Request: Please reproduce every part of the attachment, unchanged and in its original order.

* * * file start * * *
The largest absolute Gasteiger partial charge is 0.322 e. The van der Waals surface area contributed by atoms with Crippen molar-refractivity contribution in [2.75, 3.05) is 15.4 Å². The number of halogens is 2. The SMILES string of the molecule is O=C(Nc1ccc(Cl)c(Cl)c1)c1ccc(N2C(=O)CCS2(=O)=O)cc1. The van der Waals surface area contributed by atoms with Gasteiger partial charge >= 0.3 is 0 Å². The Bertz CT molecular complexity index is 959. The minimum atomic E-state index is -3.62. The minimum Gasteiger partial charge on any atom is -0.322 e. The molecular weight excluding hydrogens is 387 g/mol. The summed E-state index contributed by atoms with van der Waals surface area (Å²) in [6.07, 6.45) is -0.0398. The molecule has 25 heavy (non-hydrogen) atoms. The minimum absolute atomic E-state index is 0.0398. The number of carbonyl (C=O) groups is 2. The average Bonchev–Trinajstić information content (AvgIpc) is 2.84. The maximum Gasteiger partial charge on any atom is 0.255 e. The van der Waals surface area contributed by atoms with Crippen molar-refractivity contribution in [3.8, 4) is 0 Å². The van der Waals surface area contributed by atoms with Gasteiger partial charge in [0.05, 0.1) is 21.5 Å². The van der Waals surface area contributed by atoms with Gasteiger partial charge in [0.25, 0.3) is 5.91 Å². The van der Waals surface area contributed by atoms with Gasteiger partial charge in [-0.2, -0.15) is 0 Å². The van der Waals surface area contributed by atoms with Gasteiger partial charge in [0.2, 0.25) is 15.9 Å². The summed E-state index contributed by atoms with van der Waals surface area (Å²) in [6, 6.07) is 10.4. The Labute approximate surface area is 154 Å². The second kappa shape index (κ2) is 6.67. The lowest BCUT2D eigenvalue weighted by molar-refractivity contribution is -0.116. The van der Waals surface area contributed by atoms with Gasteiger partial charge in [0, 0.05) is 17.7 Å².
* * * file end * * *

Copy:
The largest absolute Gasteiger partial charge is 0.322 e. The van der Waals surface area contributed by atoms with Crippen molar-refractivity contribution in [2.75, 3.05) is 15.4 Å². The number of halogens is 2. The SMILES string of the molecule is O=C(Nc1ccc(Cl)c(Cl)c1)c1ccc(N2C(=O)CCS2(=O)=O)cc1. The van der Waals surface area contributed by atoms with Gasteiger partial charge >= 0.3 is 0 Å². The Bertz CT molecular complexity index is 959. The minimum atomic E-state index is -3.62. The minimum Gasteiger partial charge on any atom is -0.322 e. The molecular weight excluding hydrogens is 387 g/mol. The summed E-state index contributed by atoms with van der Waals surface area (Å²) in [6.07, 6.45) is -0.0398. The molecule has 25 heavy (non-hydrogen) atoms. The minimum absolute atomic E-state index is 0.0398. The number of carbonyl (C=O) groups is 2. The average Bonchev–Trinajstić information content (AvgIpc) is 2.84. The maximum Gasteiger partial charge on any atom is 0.255 e. The van der Waals surface area contributed by atoms with Crippen molar-refractivity contribution in [3.8, 4) is 0 Å². The van der Waals surface area contributed by atoms with Gasteiger partial charge in [0.05, 0.1) is 21.5 Å². The van der Waals surface area contributed by atoms with Gasteiger partial charge in [0.25, 0.3) is 5.91 Å². The van der Waals surface area contributed by atoms with Gasteiger partial charge in [-0.2, -0.15) is 0 Å². The van der Waals surface area contributed by atoms with Gasteiger partial charge in [0.2, 0.25) is 15.9 Å². The summed E-state index contributed by atoms with van der Waals surface area (Å²) in [6, 6.07) is 10.4. The Labute approximate surface area is 154 Å². The second kappa shape index (κ2) is 6.67. The lowest BCUT2D eigenvalue weighted by molar-refractivity contribution is -0.116. The van der Waals surface area contributed by atoms with Gasteiger partial charge in [0, 0.05) is 17.7 Å².